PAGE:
Duke starting quarterback Daniel Jones got tougher, taller and stronger as he progressed through Charlotte Latin High School.
He also helped his Hawks become more successful, leading them to back-to-back NCISAA state championship appearances after a paltry 4-6 record his debut campaign.
It’s the toughness that most impressed Davidson Day coach Chad Grier, whose team lined up against Jones and the Hawks several times.
“He was a little guy (as a sophomore), and when I was scouting him he was just taking a beating,” Grier said.
Inside his head, Grier advised Jones to ‘Stay down. Stay down.’
“And he just kept getting up,” Grier said. “He’s a tough kid. By the time he became a senior, he became quite a playmaker.”
Grier said Jones, now a redshirt freshman at Duke, is a deceptively effective runner.
“When you have a kid that long and tall, they don’t usually move that well. He falls forward and can make people miss,” he said. “He’s not going to outrun anybody, but he’s going to do a good job with his feet in the pocket escaping pressure.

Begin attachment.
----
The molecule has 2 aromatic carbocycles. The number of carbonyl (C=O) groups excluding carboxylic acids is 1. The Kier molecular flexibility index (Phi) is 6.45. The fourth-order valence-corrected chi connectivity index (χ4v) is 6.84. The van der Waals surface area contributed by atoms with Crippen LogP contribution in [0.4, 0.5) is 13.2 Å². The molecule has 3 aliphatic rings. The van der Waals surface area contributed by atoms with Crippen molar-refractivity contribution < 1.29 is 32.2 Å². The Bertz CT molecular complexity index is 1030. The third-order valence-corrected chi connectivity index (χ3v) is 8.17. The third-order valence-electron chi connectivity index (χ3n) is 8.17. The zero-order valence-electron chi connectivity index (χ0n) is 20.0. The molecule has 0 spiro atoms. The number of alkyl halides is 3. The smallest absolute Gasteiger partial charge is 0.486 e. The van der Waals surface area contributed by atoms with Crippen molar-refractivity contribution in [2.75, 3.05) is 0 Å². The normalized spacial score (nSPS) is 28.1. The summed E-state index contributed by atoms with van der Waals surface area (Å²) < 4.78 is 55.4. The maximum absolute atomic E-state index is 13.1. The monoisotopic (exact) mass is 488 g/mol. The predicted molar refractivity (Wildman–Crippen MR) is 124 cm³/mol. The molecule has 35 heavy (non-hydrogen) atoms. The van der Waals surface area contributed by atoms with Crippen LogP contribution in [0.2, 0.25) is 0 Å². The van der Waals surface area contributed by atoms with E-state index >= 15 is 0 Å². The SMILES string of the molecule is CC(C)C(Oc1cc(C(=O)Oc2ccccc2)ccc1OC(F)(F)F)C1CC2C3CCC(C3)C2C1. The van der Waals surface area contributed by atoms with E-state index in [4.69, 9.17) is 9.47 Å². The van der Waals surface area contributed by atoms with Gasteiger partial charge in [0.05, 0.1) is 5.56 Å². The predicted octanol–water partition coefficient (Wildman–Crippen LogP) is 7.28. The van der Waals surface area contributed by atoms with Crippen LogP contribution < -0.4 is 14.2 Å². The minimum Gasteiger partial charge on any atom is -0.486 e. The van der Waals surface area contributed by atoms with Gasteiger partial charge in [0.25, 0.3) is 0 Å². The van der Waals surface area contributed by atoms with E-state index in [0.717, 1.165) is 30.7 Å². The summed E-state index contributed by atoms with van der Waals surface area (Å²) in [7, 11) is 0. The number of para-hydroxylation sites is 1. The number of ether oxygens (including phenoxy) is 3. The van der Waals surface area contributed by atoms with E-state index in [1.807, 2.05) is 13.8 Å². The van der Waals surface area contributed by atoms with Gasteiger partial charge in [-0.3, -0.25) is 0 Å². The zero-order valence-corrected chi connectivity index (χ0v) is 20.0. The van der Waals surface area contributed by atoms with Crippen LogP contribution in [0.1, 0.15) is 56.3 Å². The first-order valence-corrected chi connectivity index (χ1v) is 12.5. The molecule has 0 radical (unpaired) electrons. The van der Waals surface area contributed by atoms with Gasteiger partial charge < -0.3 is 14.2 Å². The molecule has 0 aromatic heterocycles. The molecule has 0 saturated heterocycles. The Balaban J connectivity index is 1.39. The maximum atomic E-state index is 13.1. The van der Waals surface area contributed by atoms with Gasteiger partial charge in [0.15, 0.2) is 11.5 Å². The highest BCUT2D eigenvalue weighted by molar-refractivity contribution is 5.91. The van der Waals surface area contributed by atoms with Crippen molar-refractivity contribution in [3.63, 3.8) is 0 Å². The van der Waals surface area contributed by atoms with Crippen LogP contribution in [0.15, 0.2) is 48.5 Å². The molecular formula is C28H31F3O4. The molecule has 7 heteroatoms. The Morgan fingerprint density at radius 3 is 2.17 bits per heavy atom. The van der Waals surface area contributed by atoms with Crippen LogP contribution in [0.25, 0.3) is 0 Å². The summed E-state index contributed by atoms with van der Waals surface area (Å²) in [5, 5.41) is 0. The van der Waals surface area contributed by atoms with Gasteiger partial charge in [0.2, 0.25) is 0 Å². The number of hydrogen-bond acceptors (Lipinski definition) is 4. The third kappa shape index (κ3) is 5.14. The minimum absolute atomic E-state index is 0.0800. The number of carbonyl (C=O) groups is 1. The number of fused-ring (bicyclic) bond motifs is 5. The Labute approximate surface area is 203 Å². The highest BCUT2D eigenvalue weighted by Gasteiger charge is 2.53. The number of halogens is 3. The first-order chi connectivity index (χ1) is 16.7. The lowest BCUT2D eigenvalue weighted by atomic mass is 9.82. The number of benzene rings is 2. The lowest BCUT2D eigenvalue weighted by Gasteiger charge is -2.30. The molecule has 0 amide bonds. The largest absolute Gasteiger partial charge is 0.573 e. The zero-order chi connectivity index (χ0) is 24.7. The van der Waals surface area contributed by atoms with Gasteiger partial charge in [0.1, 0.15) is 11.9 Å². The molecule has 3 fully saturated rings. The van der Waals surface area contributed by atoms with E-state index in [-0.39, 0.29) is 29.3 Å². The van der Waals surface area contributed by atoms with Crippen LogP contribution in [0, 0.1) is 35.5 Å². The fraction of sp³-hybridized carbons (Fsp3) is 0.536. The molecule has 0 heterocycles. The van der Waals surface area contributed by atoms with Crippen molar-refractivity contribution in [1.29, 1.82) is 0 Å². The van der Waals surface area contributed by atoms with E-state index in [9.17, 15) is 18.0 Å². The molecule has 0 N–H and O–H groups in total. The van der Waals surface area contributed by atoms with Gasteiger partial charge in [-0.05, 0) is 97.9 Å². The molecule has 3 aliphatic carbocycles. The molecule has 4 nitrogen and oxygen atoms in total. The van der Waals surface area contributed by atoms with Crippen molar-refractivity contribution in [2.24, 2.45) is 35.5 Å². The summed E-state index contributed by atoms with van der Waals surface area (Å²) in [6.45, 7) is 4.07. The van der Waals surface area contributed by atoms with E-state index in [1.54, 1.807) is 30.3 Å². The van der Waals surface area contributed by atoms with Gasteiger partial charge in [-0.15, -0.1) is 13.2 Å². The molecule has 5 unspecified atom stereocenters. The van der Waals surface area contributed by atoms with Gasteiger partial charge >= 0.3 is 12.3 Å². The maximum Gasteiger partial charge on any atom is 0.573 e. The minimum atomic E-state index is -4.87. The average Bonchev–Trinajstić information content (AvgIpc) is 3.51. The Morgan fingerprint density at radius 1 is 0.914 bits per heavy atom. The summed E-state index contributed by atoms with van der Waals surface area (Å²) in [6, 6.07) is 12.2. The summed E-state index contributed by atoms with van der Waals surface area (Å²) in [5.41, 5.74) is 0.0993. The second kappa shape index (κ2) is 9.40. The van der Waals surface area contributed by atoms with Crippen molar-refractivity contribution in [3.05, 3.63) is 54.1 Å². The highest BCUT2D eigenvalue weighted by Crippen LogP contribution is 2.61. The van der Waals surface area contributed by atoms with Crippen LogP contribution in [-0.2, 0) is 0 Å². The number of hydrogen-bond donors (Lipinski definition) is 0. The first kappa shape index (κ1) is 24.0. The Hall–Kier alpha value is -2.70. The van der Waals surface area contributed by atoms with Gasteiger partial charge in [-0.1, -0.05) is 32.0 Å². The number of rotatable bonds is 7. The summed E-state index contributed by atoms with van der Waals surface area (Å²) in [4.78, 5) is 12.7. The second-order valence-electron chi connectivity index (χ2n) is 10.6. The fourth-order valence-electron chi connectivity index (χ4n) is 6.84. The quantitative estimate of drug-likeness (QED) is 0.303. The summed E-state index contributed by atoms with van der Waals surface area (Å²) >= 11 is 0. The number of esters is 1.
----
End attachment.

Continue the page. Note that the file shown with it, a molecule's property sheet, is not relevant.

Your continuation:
“He’s got that ‘it’ factor. He made a play against us on 4th-and-8. Daniel escaped, ran for nine yards to get the first down and ultimately threw the game-winning touchdown. He’s got incredible talent and moxie. I’m not surprised he doing great.”
Jones owns Charlotte Latin’s records with 6,697 passing yards and 98 touchdowns.
“I think he can hit every spot on the field. He’s long with a big arm. He’s accurate. He was very well coached at Charlotte Latin by Larry McNulty,” Grier said. “I think the kid has tons of upside. It doesn’t surprise me that he’s mature enough to start this early. He’ll let the game come to him, but he’s the kind of kid that can make some plays when he needs to.”
Success against Jones rests on the ability of the Demon Deacon defense to pressure him and not let him establish a rhythm, Grier said.
“At any level, if you get pressure in the quarterback’s face. Our deal was to try to not let him be comfortable in the pocket and to make him move around. He’s effective back there, but he’s not a threat to pull it down and go 80,” he said. “You take your chances with putting pressure in the backfield. With it being his first ACC game, I’m sure Wake coaches will want to make sure he doesn’t get in a rhythm. If he gets in a rhythm, as with any good quarterback, they might be in for a long day.
“We wanted to keep him off balance with some good pressure and different looks — show some different coverage looks. Those are the kind of things that can be effective.”